Designing a Socially Assistive Robot to Preserve the Dignity of Older Adults
population of older adults worldwide is expected to double between 2025 and 2050,
whereas the total population is projected to grow only 34% over the same period. Many of
these older adults prefer to age in place, to remain independent and living in their
homes. However, many older adults need regular assistance to manage the activities
necessary for independent living. With the... read morelikely decrease in availability of healthy
adults to assist in the care of older adults, there will likely be a growing gap between
the need for assistance and the availability of assistance. These population trends are
at least in part responsible for a growing interest in developing social robots that can
assume some of the responsibilities and workload of human caregivers. However, in
addition to benefiting humans, these robots also have the potential of impinging upon
the dignity and autonomy of the person being assisted. To address this challenge, I have
proposed the RSA Framework for designing and evaluating socially assistive robots for
older adults. Each component of this framework - Robot, Self, and Alliance - takes a
human-centric approach that prioritizes the perspective of the person being assisted.
The rest of my dissertation then addresses each of these components. I present my work
on a robot architecture, an approach to varying assistance to support feelings of the
self, and relational behaviors that the robot may use to build rapport and facilitate
the development of an alliance. In the robot architecture, I introduce a multi-level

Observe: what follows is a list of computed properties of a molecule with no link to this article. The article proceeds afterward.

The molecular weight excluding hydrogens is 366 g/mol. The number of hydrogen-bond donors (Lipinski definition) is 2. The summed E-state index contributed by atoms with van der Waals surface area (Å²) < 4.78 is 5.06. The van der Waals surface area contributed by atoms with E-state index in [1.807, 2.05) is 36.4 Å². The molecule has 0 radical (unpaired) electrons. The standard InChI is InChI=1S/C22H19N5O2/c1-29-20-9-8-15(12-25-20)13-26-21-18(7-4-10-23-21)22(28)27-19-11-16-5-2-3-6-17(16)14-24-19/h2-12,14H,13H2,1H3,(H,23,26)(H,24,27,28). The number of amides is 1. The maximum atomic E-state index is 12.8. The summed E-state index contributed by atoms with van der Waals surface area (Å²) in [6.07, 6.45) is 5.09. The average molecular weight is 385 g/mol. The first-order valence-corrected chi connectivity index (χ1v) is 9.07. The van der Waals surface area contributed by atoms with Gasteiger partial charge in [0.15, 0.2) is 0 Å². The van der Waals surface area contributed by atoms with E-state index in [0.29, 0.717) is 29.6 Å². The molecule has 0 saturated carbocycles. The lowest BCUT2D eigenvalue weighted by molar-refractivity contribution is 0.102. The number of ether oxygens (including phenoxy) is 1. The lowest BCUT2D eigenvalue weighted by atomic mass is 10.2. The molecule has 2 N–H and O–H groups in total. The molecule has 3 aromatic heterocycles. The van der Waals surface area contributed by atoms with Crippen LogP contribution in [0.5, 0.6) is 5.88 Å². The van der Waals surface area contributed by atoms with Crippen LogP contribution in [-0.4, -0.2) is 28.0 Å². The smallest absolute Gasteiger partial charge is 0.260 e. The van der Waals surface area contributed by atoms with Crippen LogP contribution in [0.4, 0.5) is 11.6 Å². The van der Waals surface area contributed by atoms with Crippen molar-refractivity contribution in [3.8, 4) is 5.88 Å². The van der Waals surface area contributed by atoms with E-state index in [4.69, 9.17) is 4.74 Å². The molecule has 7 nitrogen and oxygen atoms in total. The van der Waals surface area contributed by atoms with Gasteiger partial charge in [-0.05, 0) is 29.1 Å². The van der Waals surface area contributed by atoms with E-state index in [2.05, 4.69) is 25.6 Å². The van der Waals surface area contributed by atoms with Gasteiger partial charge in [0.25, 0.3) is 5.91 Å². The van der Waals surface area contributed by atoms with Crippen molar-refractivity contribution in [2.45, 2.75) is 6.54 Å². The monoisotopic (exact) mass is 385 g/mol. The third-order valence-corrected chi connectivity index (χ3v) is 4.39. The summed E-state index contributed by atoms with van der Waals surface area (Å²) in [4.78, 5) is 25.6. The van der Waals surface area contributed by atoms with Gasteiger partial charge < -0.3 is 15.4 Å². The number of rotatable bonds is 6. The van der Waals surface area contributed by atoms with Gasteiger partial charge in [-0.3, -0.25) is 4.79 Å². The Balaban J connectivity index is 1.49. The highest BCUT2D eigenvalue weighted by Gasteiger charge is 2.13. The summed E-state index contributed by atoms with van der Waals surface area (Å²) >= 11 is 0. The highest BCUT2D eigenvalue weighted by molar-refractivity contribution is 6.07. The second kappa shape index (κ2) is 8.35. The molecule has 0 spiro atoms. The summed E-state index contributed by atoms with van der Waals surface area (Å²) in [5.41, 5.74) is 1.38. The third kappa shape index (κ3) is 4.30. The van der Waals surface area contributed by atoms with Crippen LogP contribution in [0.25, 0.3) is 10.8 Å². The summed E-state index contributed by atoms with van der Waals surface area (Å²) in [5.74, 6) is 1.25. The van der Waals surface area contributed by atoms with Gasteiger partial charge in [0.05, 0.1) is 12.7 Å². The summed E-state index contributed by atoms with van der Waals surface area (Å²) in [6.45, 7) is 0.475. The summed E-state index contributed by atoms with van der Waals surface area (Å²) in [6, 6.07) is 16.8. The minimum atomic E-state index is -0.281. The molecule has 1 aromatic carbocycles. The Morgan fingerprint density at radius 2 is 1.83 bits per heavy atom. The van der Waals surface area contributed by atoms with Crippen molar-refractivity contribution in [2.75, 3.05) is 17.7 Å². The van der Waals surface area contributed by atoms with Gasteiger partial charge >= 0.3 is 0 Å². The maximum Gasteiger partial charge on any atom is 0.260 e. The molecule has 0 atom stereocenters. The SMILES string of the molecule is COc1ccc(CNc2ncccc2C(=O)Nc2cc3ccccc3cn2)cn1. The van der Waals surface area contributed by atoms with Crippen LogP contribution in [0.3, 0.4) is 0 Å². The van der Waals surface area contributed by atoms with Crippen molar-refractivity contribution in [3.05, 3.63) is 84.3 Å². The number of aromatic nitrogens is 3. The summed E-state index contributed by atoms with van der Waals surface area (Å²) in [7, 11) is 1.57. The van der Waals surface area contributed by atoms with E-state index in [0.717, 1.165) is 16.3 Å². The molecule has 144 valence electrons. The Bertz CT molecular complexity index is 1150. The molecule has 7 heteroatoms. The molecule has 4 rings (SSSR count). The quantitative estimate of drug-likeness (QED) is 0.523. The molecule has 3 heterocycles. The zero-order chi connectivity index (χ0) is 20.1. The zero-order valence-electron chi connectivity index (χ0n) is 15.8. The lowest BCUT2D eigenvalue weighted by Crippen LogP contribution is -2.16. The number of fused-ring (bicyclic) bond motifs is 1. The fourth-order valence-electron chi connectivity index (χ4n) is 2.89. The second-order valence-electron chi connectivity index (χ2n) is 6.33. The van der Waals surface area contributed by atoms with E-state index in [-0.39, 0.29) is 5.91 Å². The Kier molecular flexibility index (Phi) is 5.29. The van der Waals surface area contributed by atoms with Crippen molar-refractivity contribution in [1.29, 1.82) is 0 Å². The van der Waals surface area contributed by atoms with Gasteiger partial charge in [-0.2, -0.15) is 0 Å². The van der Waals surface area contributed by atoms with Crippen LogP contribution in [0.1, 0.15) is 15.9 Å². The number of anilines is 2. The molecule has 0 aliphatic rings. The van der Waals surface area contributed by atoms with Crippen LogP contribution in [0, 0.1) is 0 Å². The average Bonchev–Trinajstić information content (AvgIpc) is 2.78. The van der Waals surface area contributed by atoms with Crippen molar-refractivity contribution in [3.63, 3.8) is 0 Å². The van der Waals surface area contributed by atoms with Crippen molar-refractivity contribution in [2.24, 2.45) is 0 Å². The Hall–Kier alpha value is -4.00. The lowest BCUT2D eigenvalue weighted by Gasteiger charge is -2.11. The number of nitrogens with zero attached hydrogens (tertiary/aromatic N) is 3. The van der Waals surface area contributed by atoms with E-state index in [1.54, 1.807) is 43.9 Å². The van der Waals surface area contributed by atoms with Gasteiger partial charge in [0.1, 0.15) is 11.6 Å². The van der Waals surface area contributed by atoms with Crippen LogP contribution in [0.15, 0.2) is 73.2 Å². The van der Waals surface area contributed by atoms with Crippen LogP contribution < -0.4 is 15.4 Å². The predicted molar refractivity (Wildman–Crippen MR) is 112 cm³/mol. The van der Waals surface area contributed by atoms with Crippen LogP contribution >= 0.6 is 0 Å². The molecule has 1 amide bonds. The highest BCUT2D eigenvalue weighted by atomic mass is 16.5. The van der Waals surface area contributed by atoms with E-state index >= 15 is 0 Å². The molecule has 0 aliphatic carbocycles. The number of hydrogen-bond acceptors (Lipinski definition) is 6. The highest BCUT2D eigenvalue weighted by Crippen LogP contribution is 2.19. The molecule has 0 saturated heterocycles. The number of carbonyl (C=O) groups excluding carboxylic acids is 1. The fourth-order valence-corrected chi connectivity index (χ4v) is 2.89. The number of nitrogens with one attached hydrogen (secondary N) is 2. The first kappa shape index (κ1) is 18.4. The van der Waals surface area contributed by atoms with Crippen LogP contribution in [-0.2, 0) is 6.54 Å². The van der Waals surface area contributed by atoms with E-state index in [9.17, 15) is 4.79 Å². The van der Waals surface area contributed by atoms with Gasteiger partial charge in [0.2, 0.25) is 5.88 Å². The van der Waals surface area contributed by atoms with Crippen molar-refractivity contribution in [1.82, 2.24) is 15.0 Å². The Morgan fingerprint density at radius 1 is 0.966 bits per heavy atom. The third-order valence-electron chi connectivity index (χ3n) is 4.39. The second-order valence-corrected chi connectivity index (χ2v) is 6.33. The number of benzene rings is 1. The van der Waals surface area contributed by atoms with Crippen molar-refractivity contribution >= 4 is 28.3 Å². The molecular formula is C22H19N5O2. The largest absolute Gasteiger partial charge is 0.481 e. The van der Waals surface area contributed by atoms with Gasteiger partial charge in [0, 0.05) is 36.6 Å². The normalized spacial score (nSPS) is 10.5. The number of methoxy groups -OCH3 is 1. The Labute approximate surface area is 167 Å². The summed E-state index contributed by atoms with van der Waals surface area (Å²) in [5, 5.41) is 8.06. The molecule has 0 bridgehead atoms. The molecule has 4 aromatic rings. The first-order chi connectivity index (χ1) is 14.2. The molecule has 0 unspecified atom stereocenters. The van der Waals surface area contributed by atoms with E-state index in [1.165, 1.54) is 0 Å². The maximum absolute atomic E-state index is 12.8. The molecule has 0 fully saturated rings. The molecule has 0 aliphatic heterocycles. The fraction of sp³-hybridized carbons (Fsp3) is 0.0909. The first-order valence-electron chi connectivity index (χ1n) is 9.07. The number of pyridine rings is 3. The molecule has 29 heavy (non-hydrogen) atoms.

verification of goals and actions that restricts the robot from pursuing forbidden goals
and selecting actions that may cause harm (physical or otherwise). Also, the
architecture has a mechanism to select an appropriate assistance for the robot to
provide based on the need of the person that the robot is assisting. This mechanism is
designed to support the autonomy of the individual while providing assistance on an
important activity for independent living. I demonstrate this architecture with a robot
that assists a person with sorting medications. The robot observes a person sorting
medications, infers who much assistance the person needs to continue to make progress on
the activity, and provides assistance that matches this need. Lastly, I present my work
on developing human-robot rapport using relational behaviors the robot performs to
influence the human experience of rapport with the robot. In evaluating the relational
behaviors in the context of a robot administering a personality survey, I found that a
robot that is more engaging and provides verbal acknowledgment improves the experience
Thesis (Ph.D.)--Tufts University, 2017.
Submitted to the Dept. of Computer Science.
Advisor: Matthias Scheutz.
Committee: Linda Tickle-Degnen, Robert Jacob, Jan de Ruiter, and Candace Sidner.
Keywords: Robotics, Artificial intelligence, and Occupational therapy.read less